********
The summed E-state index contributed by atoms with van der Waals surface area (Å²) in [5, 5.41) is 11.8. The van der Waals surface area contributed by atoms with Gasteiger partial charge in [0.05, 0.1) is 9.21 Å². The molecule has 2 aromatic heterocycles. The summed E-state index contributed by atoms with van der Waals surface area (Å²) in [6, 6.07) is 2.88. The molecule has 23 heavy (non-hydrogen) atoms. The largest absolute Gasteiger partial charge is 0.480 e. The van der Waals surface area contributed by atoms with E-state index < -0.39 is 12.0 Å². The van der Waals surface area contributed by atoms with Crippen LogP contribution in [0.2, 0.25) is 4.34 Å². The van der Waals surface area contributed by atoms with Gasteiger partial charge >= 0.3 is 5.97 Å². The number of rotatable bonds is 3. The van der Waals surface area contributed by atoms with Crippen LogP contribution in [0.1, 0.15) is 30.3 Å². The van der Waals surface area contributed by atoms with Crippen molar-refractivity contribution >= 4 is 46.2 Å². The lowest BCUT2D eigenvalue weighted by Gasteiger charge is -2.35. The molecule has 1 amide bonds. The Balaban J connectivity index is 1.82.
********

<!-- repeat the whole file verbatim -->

The summed E-state index contributed by atoms with van der Waals surface area (Å²) in [5, 5.41) is 11.8. The van der Waals surface area contributed by atoms with Gasteiger partial charge in [0.05, 0.1) is 9.21 Å². The molecule has 2 aromatic heterocycles. The summed E-state index contributed by atoms with van der Waals surface area (Å²) in [6, 6.07) is 2.88. The molecule has 23 heavy (non-hydrogen) atoms. The largest absolute Gasteiger partial charge is 0.480 e. The van der Waals surface area contributed by atoms with E-state index < -0.39 is 12.0 Å². The van der Waals surface area contributed by atoms with Crippen LogP contribution in [0.2, 0.25) is 4.34 Å². The van der Waals surface area contributed by atoms with Gasteiger partial charge >= 0.3 is 5.97 Å². The number of rotatable bonds is 3. The van der Waals surface area contributed by atoms with Crippen LogP contribution in [0.1, 0.15) is 30.3 Å². The van der Waals surface area contributed by atoms with Crippen molar-refractivity contribution >= 4 is 46.2 Å². The lowest BCUT2D eigenvalue weighted by Gasteiger charge is -2.35. The molecule has 1 amide bonds. The Balaban J connectivity index is 1.82.